While most people are familiar with patents for inventions, many do not realize that an individual can obtain a patent on new kinds of plants. In In re Walter F. Beineke, the Federal Circuit had to address what kinds of plants (in this case, trees) are eligible for patent protection. In a unanimous decision authored by Circuit Judge Dyk, the Court concluded that the applicant (Walter Beineke) was not entitled to a patent for white oak trees he discovered.
Beineke, a Professor Emeritus of Forestry and Natural Resources at Purdue University, discovered two large, hundred-year-old white oak trees in another’s front yard that appeared to display superior genetic traits than those of other white oaks (excellent timber quality and a strong central stem tendency). Beineke planted acorns from each of the trees and confirmed the superior traits of the trees. After years of studying these trees, he applied for plant patents on both trees.
The United States Patent and Trademark Office rejected his applications, finding that the trees were found in an uncultivated state, which was affirmed by the Board of Patent Appeals and Interferences, finding that there was no evidence that the trees had been planted by a person. Beineke appealed, and the Federal Circuit affirmed the rejections, although for a slightly different reason.
The case centered around the proper interpretation of 35 U.S.C. § 161, which allows the Patent Office to issue plant patents to anyone who:
invents or discovers and asexually reproduces any distinct and new variety of plant, including cultivated sports, mutants, hybrids, and newly found seedlings, other than a tuber propagated plant or a plant found in an uncultivated state . . . .
The question was what level of human involvement is necessary to obtain a plant patent. Beineke argued that no human involvement is necessary, while the Patent Office argued that humans must play some role in the creation of the plant.
The Federal Circuit traced the history of the Patent Act, starting with the 1930 Act, which allowed plant patents. The Court noted that the statute and the courts applying it recognized that plant patents could not be granted for simply discovering a plant. There had to be some “exercise of the inventive faculty.”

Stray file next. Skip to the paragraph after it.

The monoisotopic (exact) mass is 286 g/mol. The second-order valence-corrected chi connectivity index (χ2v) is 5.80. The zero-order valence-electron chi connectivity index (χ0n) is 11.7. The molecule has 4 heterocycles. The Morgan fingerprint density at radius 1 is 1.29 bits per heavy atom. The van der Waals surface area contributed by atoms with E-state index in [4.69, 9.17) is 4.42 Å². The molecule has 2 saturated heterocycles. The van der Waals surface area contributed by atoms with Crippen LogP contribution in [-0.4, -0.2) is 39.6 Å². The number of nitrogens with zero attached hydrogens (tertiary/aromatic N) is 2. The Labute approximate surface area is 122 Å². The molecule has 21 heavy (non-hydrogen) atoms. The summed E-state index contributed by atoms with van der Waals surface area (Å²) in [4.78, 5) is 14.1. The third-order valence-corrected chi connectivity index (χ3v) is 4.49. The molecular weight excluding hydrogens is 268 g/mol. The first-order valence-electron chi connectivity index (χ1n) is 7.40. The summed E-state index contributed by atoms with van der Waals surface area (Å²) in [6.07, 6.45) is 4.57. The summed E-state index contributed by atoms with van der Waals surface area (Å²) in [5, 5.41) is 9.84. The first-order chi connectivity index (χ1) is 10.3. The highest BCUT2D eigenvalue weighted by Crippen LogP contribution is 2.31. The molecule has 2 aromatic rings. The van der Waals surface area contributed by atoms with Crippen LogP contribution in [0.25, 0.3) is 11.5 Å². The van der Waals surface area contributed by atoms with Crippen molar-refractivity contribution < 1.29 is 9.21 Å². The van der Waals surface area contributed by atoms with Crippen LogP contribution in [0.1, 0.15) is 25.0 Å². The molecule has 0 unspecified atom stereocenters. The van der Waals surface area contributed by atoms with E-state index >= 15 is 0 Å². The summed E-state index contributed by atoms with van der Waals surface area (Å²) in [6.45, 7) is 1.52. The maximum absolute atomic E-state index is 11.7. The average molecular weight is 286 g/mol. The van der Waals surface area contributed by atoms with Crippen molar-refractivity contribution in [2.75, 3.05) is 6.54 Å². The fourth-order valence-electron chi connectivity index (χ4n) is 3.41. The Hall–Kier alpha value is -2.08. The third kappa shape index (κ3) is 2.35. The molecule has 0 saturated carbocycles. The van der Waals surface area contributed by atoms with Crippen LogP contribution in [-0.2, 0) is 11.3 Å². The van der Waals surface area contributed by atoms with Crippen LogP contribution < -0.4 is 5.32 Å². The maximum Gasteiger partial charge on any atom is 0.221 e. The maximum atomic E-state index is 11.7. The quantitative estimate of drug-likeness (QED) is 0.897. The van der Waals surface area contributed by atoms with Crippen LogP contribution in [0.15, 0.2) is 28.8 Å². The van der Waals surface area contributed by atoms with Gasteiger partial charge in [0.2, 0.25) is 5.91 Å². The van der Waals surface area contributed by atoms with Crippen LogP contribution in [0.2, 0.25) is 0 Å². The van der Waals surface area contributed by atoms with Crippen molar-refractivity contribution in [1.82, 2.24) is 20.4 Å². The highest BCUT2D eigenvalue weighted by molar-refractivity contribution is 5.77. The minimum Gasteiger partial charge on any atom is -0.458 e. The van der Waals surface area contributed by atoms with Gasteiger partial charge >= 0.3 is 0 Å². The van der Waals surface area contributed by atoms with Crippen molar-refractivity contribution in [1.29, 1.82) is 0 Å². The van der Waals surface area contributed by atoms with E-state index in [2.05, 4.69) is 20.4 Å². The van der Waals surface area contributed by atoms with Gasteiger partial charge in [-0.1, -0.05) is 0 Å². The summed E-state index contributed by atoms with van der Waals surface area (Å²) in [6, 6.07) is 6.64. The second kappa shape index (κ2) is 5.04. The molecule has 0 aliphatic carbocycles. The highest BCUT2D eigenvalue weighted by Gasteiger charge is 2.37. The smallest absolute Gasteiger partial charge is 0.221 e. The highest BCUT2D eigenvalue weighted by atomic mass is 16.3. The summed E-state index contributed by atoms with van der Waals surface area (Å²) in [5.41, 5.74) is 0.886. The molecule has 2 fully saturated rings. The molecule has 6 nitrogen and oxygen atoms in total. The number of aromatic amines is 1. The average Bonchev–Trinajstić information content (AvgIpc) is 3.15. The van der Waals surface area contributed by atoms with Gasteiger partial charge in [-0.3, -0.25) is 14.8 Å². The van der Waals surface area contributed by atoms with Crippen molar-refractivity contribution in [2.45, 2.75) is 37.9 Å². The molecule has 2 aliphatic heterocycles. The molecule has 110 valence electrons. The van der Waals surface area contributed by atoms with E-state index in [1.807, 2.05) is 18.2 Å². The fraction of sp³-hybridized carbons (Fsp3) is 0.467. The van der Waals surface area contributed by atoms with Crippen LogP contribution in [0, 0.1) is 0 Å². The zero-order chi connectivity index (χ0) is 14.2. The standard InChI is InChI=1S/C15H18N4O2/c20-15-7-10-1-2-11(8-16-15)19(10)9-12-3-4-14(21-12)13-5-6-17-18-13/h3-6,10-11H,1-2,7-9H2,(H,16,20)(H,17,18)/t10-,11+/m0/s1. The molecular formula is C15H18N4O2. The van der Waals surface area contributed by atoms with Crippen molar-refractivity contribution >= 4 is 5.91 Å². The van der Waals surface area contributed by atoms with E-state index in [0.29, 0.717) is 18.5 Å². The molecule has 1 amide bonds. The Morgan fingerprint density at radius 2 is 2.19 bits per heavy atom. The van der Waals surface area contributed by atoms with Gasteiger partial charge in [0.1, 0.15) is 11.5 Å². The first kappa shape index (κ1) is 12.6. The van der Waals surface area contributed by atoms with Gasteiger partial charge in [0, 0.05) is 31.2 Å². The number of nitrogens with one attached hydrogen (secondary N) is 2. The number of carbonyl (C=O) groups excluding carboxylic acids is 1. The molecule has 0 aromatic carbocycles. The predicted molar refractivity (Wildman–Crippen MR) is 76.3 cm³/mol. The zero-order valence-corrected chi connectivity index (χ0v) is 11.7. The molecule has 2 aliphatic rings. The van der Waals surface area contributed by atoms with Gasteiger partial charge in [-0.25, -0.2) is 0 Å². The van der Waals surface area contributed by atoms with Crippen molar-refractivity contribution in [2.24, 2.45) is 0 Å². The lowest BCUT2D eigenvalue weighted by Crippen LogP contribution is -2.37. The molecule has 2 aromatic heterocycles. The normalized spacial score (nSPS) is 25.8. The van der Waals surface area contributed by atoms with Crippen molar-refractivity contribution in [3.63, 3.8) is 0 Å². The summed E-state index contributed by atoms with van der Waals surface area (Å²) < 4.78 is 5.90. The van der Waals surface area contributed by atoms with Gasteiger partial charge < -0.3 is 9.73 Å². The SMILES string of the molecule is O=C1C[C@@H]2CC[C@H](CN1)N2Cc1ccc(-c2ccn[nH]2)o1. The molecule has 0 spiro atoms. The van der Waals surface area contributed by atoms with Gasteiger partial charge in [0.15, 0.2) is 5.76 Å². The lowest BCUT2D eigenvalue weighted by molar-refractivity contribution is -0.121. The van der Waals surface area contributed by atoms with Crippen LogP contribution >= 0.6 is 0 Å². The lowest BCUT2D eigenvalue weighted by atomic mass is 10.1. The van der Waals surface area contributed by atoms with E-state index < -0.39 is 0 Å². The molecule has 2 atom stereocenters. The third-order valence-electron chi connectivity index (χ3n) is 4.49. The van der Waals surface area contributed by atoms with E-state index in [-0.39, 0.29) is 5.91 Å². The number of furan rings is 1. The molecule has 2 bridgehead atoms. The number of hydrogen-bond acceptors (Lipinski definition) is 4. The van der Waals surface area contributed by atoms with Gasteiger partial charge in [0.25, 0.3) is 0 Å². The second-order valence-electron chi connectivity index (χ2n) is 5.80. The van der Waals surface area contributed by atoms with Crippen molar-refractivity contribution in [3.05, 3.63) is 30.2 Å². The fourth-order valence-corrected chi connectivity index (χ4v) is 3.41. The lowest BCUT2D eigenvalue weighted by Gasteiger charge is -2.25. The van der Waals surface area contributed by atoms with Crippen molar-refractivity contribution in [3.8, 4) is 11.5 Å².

In short, the provisions of the original 1930 Act, incorporated in the present plant patent statute, provided patent protection to only those plants (e.g., sports, mutants, and hybrids) that were created as a result of plant breeding or other agricultural and horticultural efforts and that were created by the inventor, that is, the one applying for the patent.
The Court then considered what effect, if any, the 1954 amendments had on the Plant Patent Act. One of the primary purposes of the amendments was to overrule a prior court decision and allow plant patents for newly found seedlings that were the result of human activity.
Taking all of this together, the Court found that Beineke was not entitled to a plant patent on either white oak tree. The Court concluded that Beineke discovered the white oaks by chance and that he could not demonstrate that the trees were the result of his (or anyone else’s) creative efforts. Given that the trees were over 100 years old when Beineke found them, they were also not “newly found seedlings” within the scope of the 1954 amendments.
Having made these determinations, the Court declined to address what is meant by “found in an uncultivated state” for purposes of § 161, leaving that question for another day and another case.